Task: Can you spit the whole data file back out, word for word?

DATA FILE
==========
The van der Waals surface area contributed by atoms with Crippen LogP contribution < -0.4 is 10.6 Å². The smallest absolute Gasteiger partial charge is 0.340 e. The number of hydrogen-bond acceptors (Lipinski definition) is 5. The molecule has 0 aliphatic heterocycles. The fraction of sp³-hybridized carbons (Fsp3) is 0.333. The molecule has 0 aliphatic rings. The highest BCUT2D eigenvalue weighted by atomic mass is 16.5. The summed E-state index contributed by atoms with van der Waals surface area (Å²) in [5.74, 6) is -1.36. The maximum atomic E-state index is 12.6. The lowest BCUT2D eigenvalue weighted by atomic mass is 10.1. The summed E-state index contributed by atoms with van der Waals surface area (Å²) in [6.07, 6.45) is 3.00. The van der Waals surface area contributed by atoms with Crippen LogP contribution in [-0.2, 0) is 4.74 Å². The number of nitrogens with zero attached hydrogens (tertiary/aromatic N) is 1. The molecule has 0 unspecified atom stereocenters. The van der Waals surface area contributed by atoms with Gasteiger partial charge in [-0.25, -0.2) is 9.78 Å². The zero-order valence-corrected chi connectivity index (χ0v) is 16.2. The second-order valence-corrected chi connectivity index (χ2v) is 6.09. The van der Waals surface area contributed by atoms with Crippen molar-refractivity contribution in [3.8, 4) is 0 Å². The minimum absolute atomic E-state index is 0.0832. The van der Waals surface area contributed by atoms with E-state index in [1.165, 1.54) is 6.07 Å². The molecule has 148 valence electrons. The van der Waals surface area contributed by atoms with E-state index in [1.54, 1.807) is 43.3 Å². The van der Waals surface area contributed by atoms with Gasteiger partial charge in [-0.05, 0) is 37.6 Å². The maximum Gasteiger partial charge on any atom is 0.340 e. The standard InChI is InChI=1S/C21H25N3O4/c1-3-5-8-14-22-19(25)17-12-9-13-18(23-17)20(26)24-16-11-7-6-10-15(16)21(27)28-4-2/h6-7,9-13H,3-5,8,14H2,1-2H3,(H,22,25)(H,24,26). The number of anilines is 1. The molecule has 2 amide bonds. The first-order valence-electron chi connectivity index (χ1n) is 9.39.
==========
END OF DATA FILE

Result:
The van der Waals surface area contributed by atoms with Crippen LogP contribution < -0.4 is 10.6 Å². The smallest absolute Gasteiger partial charge is 0.340 e. The number of hydrogen-bond acceptors (Lipinski definition) is 5. The molecule has 0 aliphatic heterocycles. The fraction of sp³-hybridized carbons (Fsp3) is 0.333. The molecule has 0 aliphatic rings. The highest BCUT2D eigenvalue weighted by atomic mass is 16.5. The summed E-state index contributed by atoms with van der Waals surface area (Å²) in [5.74, 6) is -1.36. The maximum atomic E-state index is 12.6. The lowest BCUT2D eigenvalue weighted by atomic mass is 10.1. The summed E-state index contributed by atoms with van der Waals surface area (Å²) in [6.07, 6.45) is 3.00. The van der Waals surface area contributed by atoms with Crippen LogP contribution in [-0.2, 0) is 4.74 Å². The number of nitrogens with zero attached hydrogens (tertiary/aromatic N) is 1. The molecule has 0 unspecified atom stereocenters. The van der Waals surface area contributed by atoms with Gasteiger partial charge in [-0.25, -0.2) is 9.78 Å². The zero-order valence-corrected chi connectivity index (χ0v) is 16.2. The second-order valence-corrected chi connectivity index (χ2v) is 6.09. The van der Waals surface area contributed by atoms with Crippen molar-refractivity contribution in [3.8, 4) is 0 Å². The minimum absolute atomic E-state index is 0.0832. The van der Waals surface area contributed by atoms with E-state index in [1.165, 1.54) is 6.07 Å². The molecule has 148 valence electrons. The van der Waals surface area contributed by atoms with E-state index in [1.54, 1.807) is 43.3 Å². The van der Waals surface area contributed by atoms with Gasteiger partial charge in [-0.05, 0) is 37.6 Å². The maximum Gasteiger partial charge on any atom is 0.340 e. The standard InChI is InChI=1S/C21H25N3O4/c1-3-5-8-14-22-19(25)17-12-9-13-18(23-17)20(26)24-16-11-7-6-10-15(16)21(27)28-4-2/h6-7,9-13H,3-5,8,14H2,1-2H3,(H,22,25)(H,24,26). The number of anilines is 1. The molecule has 2 amide bonds. The first-order valence-electron chi connectivity index (χ1n) is 9.39.